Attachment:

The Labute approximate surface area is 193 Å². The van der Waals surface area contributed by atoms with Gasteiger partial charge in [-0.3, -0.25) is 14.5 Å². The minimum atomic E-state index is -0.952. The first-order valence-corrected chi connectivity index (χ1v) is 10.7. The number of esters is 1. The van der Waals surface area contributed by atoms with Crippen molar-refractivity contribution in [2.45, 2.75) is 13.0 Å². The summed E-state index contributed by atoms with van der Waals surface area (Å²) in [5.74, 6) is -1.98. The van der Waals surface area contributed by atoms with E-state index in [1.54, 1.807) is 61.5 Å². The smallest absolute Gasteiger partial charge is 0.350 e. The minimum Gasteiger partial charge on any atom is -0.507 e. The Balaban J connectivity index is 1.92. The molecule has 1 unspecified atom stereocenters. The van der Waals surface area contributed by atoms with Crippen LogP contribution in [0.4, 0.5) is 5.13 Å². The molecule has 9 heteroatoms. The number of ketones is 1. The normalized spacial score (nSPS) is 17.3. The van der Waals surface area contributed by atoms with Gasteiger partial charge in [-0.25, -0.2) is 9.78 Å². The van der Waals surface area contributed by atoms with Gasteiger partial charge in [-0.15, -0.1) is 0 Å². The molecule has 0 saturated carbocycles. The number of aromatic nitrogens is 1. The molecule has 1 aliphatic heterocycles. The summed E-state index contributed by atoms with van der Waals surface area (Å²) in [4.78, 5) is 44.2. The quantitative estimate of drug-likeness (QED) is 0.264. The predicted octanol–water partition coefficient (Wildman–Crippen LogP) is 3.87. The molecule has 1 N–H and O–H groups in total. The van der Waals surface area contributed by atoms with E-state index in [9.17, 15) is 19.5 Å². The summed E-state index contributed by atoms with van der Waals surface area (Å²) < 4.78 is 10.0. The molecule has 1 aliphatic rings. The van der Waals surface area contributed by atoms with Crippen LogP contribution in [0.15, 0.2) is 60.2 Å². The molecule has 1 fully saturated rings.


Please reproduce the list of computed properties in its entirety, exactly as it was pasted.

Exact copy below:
The Labute approximate surface area is 193 Å². The van der Waals surface area contributed by atoms with Gasteiger partial charge in [-0.3, -0.25) is 14.5 Å². The minimum atomic E-state index is -0.952. The first-order valence-corrected chi connectivity index (χ1v) is 10.7. The number of esters is 1. The van der Waals surface area contributed by atoms with Crippen molar-refractivity contribution in [2.45, 2.75) is 13.0 Å². The summed E-state index contributed by atoms with van der Waals surface area (Å²) in [5.74, 6) is -1.98. The van der Waals surface area contributed by atoms with E-state index in [1.54, 1.807) is 61.5 Å². The smallest absolute Gasteiger partial charge is 0.350 e. The minimum Gasteiger partial charge on any atom is -0.507 e. The Balaban J connectivity index is 1.92. The molecule has 1 unspecified atom stereocenters. The van der Waals surface area contributed by atoms with Crippen LogP contribution in [0.4, 0.5) is 5.13 Å². The molecule has 9 heteroatoms. The number of ketones is 1. The normalized spacial score (nSPS) is 17.3. The van der Waals surface area contributed by atoms with Gasteiger partial charge in [-0.25, -0.2) is 9.78 Å². The van der Waals surface area contributed by atoms with Gasteiger partial charge in [-0.15, -0.1) is 0 Å². The molecule has 0 saturated carbocycles. The number of aromatic nitrogens is 1. The molecule has 1 aliphatic heterocycles. The summed E-state index contributed by atoms with van der Waals surface area (Å²) in [4.78, 5) is 44.2. The quantitative estimate of drug-likeness (QED) is 0.264. The predicted octanol–water partition coefficient (Wildman–Crippen LogP) is 3.87. The molecule has 1 N–H and O–H groups in total. The van der Waals surface area contributed by atoms with E-state index in [9.17, 15) is 19.5 Å². The summed E-state index contributed by atoms with van der Waals surface area (Å²) < 4.78 is 10.0. The molecule has 1 aliphatic rings. The van der Waals surface area contributed by atoms with Crippen LogP contribution in [0.15, 0.2) is 60.2 Å². The molecule has 1 fully saturated rings.